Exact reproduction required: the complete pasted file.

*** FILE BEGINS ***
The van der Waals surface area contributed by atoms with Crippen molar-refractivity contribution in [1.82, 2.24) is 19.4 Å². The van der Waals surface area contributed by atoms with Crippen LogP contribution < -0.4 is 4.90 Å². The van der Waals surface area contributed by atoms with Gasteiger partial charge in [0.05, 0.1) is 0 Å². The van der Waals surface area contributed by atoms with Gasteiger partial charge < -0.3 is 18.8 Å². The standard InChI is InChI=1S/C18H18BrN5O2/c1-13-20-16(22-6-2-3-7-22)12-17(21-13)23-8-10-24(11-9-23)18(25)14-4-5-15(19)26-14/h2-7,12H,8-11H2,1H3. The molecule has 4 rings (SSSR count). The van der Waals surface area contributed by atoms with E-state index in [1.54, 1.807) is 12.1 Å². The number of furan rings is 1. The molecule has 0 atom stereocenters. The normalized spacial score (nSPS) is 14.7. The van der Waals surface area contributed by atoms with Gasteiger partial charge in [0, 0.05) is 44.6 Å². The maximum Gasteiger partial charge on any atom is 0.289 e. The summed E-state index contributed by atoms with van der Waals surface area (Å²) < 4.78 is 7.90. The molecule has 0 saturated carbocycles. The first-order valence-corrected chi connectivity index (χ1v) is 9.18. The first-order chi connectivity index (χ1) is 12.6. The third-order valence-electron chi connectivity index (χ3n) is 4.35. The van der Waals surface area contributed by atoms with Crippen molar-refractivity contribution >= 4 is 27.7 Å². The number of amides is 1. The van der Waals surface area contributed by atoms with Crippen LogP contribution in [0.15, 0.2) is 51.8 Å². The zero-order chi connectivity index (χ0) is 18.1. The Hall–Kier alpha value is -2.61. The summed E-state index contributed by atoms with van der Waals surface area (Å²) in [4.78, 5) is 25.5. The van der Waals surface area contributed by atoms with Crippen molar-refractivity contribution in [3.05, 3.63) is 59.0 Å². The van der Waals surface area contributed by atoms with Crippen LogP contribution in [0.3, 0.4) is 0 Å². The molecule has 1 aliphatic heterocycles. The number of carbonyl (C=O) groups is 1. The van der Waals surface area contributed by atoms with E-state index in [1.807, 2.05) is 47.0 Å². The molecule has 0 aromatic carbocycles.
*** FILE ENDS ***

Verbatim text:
The van der Waals surface area contributed by atoms with Crippen molar-refractivity contribution in [1.82, 2.24) is 19.4 Å². The van der Waals surface area contributed by atoms with Crippen LogP contribution < -0.4 is 4.90 Å². The van der Waals surface area contributed by atoms with Gasteiger partial charge in [0.05, 0.1) is 0 Å². The van der Waals surface area contributed by atoms with Gasteiger partial charge < -0.3 is 18.8 Å². The standard InChI is InChI=1S/C18H18BrN5O2/c1-13-20-16(22-6-2-3-7-22)12-17(21-13)23-8-10-24(11-9-23)18(25)14-4-5-15(19)26-14/h2-7,12H,8-11H2,1H3. The molecule has 4 rings (SSSR count). The van der Waals surface area contributed by atoms with E-state index in [1.54, 1.807) is 12.1 Å². The number of furan rings is 1. The molecule has 0 atom stereocenters. The normalized spacial score (nSPS) is 14.7. The van der Waals surface area contributed by atoms with Gasteiger partial charge in [0, 0.05) is 44.6 Å². The maximum Gasteiger partial charge on any atom is 0.289 e. The summed E-state index contributed by atoms with van der Waals surface area (Å²) < 4.78 is 7.90. The molecule has 0 saturated carbocycles. The first-order valence-corrected chi connectivity index (χ1v) is 9.18. The first-order chi connectivity index (χ1) is 12.6. The third-order valence-electron chi connectivity index (χ3n) is 4.35. The van der Waals surface area contributed by atoms with Crippen molar-refractivity contribution >= 4 is 27.7 Å². The number of amides is 1. The van der Waals surface area contributed by atoms with Crippen LogP contribution in [0.15, 0.2) is 51.8 Å². The zero-order chi connectivity index (χ0) is 18.1. The Hall–Kier alpha value is -2.61. The summed E-state index contributed by atoms with van der Waals surface area (Å²) in [4.78, 5) is 25.5. The van der Waals surface area contributed by atoms with Crippen molar-refractivity contribution in [3.05, 3.63) is 59.0 Å². The van der Waals surface area contributed by atoms with Crippen LogP contribution in [0.3, 0.4) is 0 Å². The molecule has 1 aliphatic heterocycles. The number of carbonyl (C=O) groups is 1. The van der Waals surface area contributed by atoms with E-state index in [1.807, 2.05) is 47.0 Å². The molecule has 0 aromatic carbocycles.